For getting a single post it seems potentially excessive, but is that still something you use for more complex queries? Or do you now use a different approach?

Alex K

Well, that surely covers why we don't want a Repository here. But it doesn't cover where the queries in it should go if we didn't have it.

Even the example of an alternative you give:

var query =


    from post in session.Query


    where post.DueDate > DateTime.Now 

    select post




There is no indication as to where it should go. Since the only other loaction described is the controller, are you suggesting querry should be emedded there?

Nicholas Piasecki


I had a conversation with someone who was looking at a project of mine and said "Where is the data abstraction layer?" and I said "NHibernate is the data abstraction layer," which prompted a mildly horrified stare.

If something is really complicated, I put it in a named query and write a little in-memory-database integration test for it, or I make an IComplicatedQuery object that I can stub out. But for simple stuff, NHibernate already does it all.

It just works!


Guys, Is there a blog/tutorial anywhere (pref mvc) that shows the techniques Oren is talking about. I have always thought that repositories gives me extra bloat esp when you have lots of FindByXXX, GetByXXX etc.

I have gone down the repository route as it seemed the in thing.


@Alberto using Lambdas you don't have to create lots of FindByXXXX, just create a repository that recieves a Expression <func<t,bool>

as a predicate.

I'd say that's the biggest mistake they've done with the Specification <t class. They've abstracted away a part of the language which they shouldn't have. They should've used Expression <func<t,bool>

. That would solve a lot of problems (not all) that people have with repositories.

Tyler Mercier


A sample of the repository https://gist.github.com/873130
As for what Orin is talking about, just use his code from the sample. It is fully functional. Note: these are NHibernate3 dependant.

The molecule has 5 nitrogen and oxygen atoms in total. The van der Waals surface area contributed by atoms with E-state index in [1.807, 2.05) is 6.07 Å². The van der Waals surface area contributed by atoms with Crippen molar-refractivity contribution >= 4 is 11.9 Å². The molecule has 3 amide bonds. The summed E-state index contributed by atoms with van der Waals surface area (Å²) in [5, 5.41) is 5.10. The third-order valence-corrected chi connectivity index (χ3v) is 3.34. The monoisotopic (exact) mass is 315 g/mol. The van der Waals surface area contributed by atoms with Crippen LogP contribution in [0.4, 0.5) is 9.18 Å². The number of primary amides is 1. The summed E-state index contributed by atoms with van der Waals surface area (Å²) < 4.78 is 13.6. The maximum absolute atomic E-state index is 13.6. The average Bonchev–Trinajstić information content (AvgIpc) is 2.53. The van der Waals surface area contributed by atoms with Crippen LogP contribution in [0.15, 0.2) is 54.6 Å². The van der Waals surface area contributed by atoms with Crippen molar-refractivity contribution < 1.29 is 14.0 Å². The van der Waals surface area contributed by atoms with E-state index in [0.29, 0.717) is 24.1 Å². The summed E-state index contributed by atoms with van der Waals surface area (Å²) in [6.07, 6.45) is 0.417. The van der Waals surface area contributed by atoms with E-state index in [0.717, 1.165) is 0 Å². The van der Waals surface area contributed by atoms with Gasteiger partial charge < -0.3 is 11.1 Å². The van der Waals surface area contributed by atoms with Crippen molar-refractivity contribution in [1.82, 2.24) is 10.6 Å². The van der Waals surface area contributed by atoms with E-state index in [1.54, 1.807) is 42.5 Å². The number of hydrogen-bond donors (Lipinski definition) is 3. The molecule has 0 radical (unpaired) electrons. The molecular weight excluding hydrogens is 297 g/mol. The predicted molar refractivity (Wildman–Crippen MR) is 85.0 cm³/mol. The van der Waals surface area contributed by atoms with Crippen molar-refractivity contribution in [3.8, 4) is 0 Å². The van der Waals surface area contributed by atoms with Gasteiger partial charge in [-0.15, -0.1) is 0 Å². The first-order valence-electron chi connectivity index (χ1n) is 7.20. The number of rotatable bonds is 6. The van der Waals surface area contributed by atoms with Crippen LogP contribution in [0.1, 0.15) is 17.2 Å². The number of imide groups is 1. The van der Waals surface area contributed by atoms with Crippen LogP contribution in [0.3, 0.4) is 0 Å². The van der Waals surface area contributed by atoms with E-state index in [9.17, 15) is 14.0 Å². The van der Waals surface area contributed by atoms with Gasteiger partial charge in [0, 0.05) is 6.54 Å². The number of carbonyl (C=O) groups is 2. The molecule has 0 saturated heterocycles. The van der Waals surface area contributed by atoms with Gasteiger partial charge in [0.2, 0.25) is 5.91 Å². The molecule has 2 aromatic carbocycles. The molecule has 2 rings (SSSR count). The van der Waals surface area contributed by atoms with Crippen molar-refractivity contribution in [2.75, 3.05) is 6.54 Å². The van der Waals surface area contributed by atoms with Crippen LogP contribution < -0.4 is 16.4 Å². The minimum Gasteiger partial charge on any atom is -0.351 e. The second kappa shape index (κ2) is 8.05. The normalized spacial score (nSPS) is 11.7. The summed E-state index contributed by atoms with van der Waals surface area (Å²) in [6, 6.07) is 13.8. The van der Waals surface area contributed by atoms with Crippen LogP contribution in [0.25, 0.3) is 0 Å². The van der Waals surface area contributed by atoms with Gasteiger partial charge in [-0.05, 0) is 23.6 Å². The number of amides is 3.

Ayende Rahien


Your Delete and Save methods are wrong. You should manage transactions at the context level, never at a method level

Tyler Mercier


I can understand that for some cases, but why should I care for individual items? For example, saving a new comment like this and then deleting it. What warrants the 'never'?



a small application that shows up your argument would be good like Tyler did.

  • by using repository pattern you can simply replace the nhibernate with something else without changing other parts of the app.

  • using SQLite as an in memory unit testing tool is wrong! for example it does not support foreign keys. yeah those are there but those are not applied! you have to write triggers ... and it does not support lots of other features.

  • I don't want to memorize lots of internals of NH. so I warp them in a repository and I will use it on and on!


Hi all,

Yes over the top architecture is a fools job security, yes every developer should learn to keep things simple!

But a concern with your prescribed approach is that the ORM is baked into the entire application, while this may be fine for simple applications, for an enterprise application this is brittle.

I am sure a lot of people working on brownfield projects know the pain of refactoring out typed datasets, or custom legacy database code to make use of the much more efficient unit of work pattern or ORM tools. The way I see it we are shortsighted and irresponsible to not make use of the right abstractions and services so as the next generation doesn't feel the pain we felt by baking in the most efficient tool available at the day, because I assure you the better way of working, without ORM is just around the corner, and when it comes I do not want to be sifting through controllers updating code, I would rather be focusing on the data access layer alone.